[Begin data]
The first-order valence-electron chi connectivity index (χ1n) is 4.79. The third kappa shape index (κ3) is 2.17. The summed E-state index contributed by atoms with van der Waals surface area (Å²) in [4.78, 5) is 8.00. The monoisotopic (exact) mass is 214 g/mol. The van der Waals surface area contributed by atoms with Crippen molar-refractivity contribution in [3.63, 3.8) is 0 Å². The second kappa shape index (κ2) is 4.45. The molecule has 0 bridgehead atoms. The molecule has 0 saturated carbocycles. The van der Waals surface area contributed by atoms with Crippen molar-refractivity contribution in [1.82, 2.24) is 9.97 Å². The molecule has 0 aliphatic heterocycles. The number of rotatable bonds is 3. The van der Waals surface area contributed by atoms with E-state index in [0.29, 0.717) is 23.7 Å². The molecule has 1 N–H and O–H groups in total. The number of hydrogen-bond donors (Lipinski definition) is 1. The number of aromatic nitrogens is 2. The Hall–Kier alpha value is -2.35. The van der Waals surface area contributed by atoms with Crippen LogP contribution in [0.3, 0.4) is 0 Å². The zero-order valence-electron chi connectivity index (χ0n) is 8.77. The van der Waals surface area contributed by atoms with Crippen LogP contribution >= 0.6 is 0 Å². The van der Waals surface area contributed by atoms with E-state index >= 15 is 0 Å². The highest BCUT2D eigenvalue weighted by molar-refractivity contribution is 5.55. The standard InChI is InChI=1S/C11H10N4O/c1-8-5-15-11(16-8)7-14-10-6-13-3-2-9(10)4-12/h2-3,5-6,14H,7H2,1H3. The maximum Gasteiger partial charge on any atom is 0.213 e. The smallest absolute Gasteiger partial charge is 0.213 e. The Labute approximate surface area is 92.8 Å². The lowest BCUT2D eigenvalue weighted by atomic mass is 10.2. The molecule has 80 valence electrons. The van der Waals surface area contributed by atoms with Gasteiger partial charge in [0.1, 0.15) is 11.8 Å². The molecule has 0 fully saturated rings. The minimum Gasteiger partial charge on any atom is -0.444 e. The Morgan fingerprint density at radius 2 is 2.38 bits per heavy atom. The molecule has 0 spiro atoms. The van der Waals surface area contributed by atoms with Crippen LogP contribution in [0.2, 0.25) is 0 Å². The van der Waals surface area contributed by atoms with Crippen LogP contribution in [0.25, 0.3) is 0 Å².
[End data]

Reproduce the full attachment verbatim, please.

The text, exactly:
The first-order valence-electron chi connectivity index (χ1n) is 4.79. The third kappa shape index (κ3) is 2.17. The summed E-state index contributed by atoms with van der Waals surface area (Å²) in [4.78, 5) is 8.00. The monoisotopic (exact) mass is 214 g/mol. The van der Waals surface area contributed by atoms with Crippen molar-refractivity contribution in [3.63, 3.8) is 0 Å². The second kappa shape index (κ2) is 4.45. The molecule has 0 bridgehead atoms. The molecule has 0 saturated carbocycles. The van der Waals surface area contributed by atoms with Crippen molar-refractivity contribution in [1.82, 2.24) is 9.97 Å². The molecule has 0 aliphatic heterocycles. The number of rotatable bonds is 3. The van der Waals surface area contributed by atoms with E-state index in [0.29, 0.717) is 23.7 Å². The molecule has 1 N–H and O–H groups in total. The number of hydrogen-bond donors (Lipinski definition) is 1. The number of aromatic nitrogens is 2. The Hall–Kier alpha value is -2.35. The van der Waals surface area contributed by atoms with Crippen LogP contribution in [0.3, 0.4) is 0 Å². The zero-order valence-electron chi connectivity index (χ0n) is 8.77. The van der Waals surface area contributed by atoms with Crippen LogP contribution >= 0.6 is 0 Å². The van der Waals surface area contributed by atoms with E-state index >= 15 is 0 Å². The highest BCUT2D eigenvalue weighted by molar-refractivity contribution is 5.55. The standard InChI is InChI=1S/C11H10N4O/c1-8-5-15-11(16-8)7-14-10-6-13-3-2-9(10)4-12/h2-3,5-6,14H,7H2,1H3. The maximum Gasteiger partial charge on any atom is 0.213 e. The smallest absolute Gasteiger partial charge is 0.213 e. The Labute approximate surface area is 92.8 Å². The lowest BCUT2D eigenvalue weighted by atomic mass is 10.2. The molecule has 80 valence electrons. The van der Waals surface area contributed by atoms with Gasteiger partial charge in [0.1, 0.15) is 11.8 Å². The molecule has 0 fully saturated rings. The minimum Gasteiger partial charge on any atom is -0.444 e. The Morgan fingerprint density at radius 2 is 2.38 bits per heavy atom. The molecule has 0 spiro atoms. The van der Waals surface area contributed by atoms with Crippen LogP contribution in [0.2, 0.25) is 0 Å². The van der Waals surface area contributed by atoms with Crippen LogP contribution in [0.25, 0.3) is 0 Å².